[why did you stop writing in your blog right after I linked it? busy-shmeesy. where’re your priorities, woman?]

  3. And youre so right about tuneless singers – they are terribly insistent, too, and wont quit, even after seeing their audience gradually disappeared.

    Hey! That’s me you’re talking about!!

  4. Hey, guitars are not for waving around! May I offer you a juicy chunk of meat instead? [yes, I’ve my own interests at heart..excellent method to gag a singing guy, at least temporarily]

  5. >>>Americans are welcome as they have a habit of bringing along eye-boggling amounts of kit purchased from the USA for a fraction of what it would cost you in Sakhalin, assuming you could even buy it here.

    I am a cyclist and sometimes my mates order from a store located in the UK.
    Here is the site
    If you order for more than 9030 roubles, the shipment to Khabarovsk is free and takes 2 weeks via Royal mail and EMS.
    Ebay and American sites are also easy to operatre.

  6. Skinny, its Glayva. Which reminds me, I need to replenish my supply of coffee, Baileys and Cognac… or perhaps its not too late to distill it from my fiancee.

  7. Khabarovsk,

    Thanks for the link, it is most useful. I do some cycling here, some of my friends are dead serious mountain bikers and I don’t think they knew of this site. I’ve passed it onto them already, and I’m sure they’ll deliver to Sakhalin.

    We have had a lot of problems buying stuff from the US and getting it sent to Sakhalin. Most items on sale on Amazon which are not books or music won’t deliver to Russia, and most online shops won’t either. I have tried to buy computer parts, snowmobile parts, GPS software, and camping gear online from the US or Europe, and almost all say they will not deliver. I expect it might partly be to stop them from undercutting dealerships in Russia which have much higher overheads than their US counterparts.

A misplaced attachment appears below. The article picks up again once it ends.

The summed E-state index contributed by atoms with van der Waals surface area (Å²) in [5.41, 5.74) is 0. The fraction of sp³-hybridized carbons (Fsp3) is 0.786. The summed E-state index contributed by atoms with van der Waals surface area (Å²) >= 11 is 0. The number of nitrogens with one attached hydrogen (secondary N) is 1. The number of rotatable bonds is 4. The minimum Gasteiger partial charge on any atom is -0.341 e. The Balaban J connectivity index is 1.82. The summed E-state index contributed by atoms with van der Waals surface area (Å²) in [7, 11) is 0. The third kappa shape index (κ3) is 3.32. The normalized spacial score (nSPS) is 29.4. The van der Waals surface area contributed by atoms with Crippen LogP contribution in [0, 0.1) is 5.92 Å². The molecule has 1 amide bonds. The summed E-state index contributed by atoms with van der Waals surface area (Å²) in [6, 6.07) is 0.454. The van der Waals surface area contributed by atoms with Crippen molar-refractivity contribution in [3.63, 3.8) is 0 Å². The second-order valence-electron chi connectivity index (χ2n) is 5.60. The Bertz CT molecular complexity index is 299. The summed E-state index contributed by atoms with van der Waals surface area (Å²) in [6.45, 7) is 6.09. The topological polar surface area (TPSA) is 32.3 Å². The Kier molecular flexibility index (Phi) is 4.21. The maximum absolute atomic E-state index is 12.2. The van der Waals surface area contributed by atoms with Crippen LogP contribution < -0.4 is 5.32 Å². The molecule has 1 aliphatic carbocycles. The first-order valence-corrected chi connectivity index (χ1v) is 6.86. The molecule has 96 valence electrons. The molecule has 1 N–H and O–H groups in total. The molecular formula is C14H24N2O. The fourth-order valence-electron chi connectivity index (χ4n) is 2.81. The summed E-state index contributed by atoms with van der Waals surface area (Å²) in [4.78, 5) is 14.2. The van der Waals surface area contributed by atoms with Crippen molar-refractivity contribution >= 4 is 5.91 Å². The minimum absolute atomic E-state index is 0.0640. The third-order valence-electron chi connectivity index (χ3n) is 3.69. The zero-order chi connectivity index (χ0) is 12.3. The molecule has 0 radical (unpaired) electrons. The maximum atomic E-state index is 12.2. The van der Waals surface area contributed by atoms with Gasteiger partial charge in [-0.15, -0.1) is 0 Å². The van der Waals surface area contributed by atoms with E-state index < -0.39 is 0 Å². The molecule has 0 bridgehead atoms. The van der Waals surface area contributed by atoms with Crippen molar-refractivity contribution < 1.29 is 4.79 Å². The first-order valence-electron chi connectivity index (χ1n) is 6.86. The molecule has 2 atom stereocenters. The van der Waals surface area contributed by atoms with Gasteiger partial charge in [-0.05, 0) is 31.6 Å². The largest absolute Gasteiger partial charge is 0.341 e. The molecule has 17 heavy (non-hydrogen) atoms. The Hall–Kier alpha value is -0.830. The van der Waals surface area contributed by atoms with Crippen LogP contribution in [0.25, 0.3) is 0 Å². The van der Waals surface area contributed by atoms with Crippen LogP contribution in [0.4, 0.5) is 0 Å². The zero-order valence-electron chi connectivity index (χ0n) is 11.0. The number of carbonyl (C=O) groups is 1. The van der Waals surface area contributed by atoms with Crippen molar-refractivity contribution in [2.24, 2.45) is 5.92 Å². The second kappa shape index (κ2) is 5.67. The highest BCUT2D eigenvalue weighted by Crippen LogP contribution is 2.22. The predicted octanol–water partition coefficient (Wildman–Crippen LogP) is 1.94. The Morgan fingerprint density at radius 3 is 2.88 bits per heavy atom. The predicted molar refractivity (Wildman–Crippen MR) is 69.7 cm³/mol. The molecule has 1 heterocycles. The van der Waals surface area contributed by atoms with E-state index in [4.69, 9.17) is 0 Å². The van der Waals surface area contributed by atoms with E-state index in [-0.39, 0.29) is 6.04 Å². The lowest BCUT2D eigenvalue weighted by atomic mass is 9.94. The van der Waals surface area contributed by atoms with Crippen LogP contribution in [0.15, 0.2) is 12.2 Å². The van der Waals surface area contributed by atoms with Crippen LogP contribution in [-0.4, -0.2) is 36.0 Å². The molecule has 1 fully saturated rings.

What most of us end up doing is getting in touch with somebody who is mobilising and getting mountains of stuff sent to his house to go into his sea-freight container. Most people going back to the US or Europe leave with a shopping list of stuff to get for their mates on Sakhalin.

  8. I think your problem is already decided (times change).
    Have a look or let a Russian look at this site:
    They deliver from amazon, e-bay, and many others shops in Europe and the US with charge of 5% of the goods price.

  9. Just discovered your blog through a friend’s recommendation. Reading you was remarkably entertaining and I was amazed by the quality of your photo.
    The weekend you described is so different from the one I just had in southern France! Geez, it certainly raises awareness about different lifestyles in different parts of the world.

    I enjoy the fact that mine is free of bears and drunken tuneless guitar players ! LOL

  10. Quality of the photos says Nathalie from Avignon 🙂 Well Skinny credit where credit is due.

    Nathalie, I hear that ruthless Slovenian bears have been set loose in the French Alps the Slovenian environment ministry spokeswoman Darha Dolenc has charmingly added that the French have nothing to fear from the bears. Ha! Apart from if you keep sheep or happen to be walking the trail with a le rosbif sandwich!

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  13. looks like it was a mega trip. im loving the picture of the burnt out 4×4, up close and affar lol. we did a similar trip back in ’94’ but thats for another day. lets say it gets hairy at points and i found friendships get ”tested”. all in all glad you had fun

  14. This sounds incredible! I love how rugged it looks there, and, like everyone else, want to see the salmon leaping for myself. I am originally from Alaska, so this reminds me a bit of home (though it looks less green). I think my ideal way to visit there would be to bike in. You’d need some pretty good wheels on your bike for it, though, since the terrain looks a little rough.